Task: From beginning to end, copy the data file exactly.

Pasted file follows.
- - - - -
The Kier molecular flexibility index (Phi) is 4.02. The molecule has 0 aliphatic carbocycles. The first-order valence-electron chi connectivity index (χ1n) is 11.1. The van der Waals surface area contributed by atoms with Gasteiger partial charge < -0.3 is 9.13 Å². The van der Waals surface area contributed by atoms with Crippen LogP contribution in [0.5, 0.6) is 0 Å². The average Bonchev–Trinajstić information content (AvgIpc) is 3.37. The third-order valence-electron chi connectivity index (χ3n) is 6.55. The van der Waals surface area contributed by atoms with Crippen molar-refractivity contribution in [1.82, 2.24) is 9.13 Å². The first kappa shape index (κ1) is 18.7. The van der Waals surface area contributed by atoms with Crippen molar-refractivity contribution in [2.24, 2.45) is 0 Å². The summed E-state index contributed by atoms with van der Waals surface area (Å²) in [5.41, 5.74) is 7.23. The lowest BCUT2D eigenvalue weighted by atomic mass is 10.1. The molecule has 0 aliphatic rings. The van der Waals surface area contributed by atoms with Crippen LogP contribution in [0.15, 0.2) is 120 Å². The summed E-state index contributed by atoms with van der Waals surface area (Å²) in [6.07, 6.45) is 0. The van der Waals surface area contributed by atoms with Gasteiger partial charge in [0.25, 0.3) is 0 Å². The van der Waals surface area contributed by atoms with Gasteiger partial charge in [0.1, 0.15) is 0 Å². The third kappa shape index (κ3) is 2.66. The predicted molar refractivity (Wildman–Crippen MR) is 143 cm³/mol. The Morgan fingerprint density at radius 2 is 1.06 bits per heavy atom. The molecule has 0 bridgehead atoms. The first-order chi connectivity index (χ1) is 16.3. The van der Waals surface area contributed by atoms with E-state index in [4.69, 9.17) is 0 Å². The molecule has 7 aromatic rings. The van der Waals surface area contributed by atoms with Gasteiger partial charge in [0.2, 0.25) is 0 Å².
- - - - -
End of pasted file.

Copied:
The Kier molecular flexibility index (Phi) is 4.02. The molecule has 0 aliphatic carbocycles. The first-order valence-electron chi connectivity index (χ1n) is 11.1. The van der Waals surface area contributed by atoms with Gasteiger partial charge < -0.3 is 9.13 Å². The van der Waals surface area contributed by atoms with Crippen LogP contribution in [0.5, 0.6) is 0 Å². The average Bonchev–Trinajstić information content (AvgIpc) is 3.37. The third-order valence-electron chi connectivity index (χ3n) is 6.55. The van der Waals surface area contributed by atoms with Crippen molar-refractivity contribution in [1.82, 2.24) is 9.13 Å². The first kappa shape index (κ1) is 18.7. The van der Waals surface area contributed by atoms with Crippen molar-refractivity contribution in [2.24, 2.45) is 0 Å². The summed E-state index contributed by atoms with van der Waals surface area (Å²) in [5.41, 5.74) is 7.23. The lowest BCUT2D eigenvalue weighted by atomic mass is 10.1. The molecule has 0 aliphatic rings. The van der Waals surface area contributed by atoms with Crippen LogP contribution in [0.15, 0.2) is 120 Å². The summed E-state index contributed by atoms with van der Waals surface area (Å²) in [6.07, 6.45) is 0. The van der Waals surface area contributed by atoms with Gasteiger partial charge in [0.25, 0.3) is 0 Å². The van der Waals surface area contributed by atoms with Gasteiger partial charge in [0.1, 0.15) is 0 Å². The third kappa shape index (κ3) is 2.66. The predicted molar refractivity (Wildman–Crippen MR) is 143 cm³/mol. The Morgan fingerprint density at radius 2 is 1.06 bits per heavy atom. The molecule has 0 bridgehead atoms. The first-order chi connectivity index (χ1) is 16.3. The van der Waals surface area contributed by atoms with E-state index in [4.69, 9.17) is 0 Å². The molecule has 7 aromatic rings. The van der Waals surface area contributed by atoms with Gasteiger partial charge in [0.2, 0.25) is 0 Å².